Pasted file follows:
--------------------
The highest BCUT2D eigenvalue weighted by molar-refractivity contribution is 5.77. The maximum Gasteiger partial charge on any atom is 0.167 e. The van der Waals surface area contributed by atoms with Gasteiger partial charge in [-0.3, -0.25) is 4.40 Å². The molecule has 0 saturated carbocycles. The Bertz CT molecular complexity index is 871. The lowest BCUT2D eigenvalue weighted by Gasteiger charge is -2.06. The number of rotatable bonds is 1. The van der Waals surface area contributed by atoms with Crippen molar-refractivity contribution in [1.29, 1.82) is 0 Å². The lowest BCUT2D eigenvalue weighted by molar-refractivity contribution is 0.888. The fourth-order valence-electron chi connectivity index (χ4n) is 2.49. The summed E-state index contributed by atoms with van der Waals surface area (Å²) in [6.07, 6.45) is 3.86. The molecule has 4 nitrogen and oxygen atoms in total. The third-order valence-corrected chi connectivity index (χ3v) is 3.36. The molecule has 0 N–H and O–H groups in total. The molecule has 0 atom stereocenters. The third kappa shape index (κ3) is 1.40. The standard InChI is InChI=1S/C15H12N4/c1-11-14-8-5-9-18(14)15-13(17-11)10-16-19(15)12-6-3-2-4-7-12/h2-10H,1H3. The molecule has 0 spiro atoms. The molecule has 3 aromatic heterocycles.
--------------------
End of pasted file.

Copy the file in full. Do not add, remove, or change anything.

The highest BCUT2D eigenvalue weighted by molar-refractivity contribution is 5.77. The maximum Gasteiger partial charge on any atom is 0.167 e. The van der Waals surface area contributed by atoms with Gasteiger partial charge in [-0.3, -0.25) is 4.40 Å². The molecule has 0 saturated carbocycles. The Bertz CT molecular complexity index is 871. The lowest BCUT2D eigenvalue weighted by Gasteiger charge is -2.06. The number of rotatable bonds is 1. The van der Waals surface area contributed by atoms with Crippen molar-refractivity contribution in [1.29, 1.82) is 0 Å². The lowest BCUT2D eigenvalue weighted by molar-refractivity contribution is 0.888. The fourth-order valence-electron chi connectivity index (χ4n) is 2.49. The summed E-state index contributed by atoms with van der Waals surface area (Å²) in [6.07, 6.45) is 3.86. The molecule has 4 nitrogen and oxygen atoms in total. The third-order valence-corrected chi connectivity index (χ3v) is 3.36. The molecule has 0 N–H and O–H groups in total. The molecule has 0 atom stereocenters. The third kappa shape index (κ3) is 1.40. The standard InChI is InChI=1S/C15H12N4/c1-11-14-8-5-9-18(14)15-13(17-11)10-16-19(15)12-6-3-2-4-7-12/h2-10H,1H3. The molecule has 0 spiro atoms. The molecule has 3 aromatic heterocycles.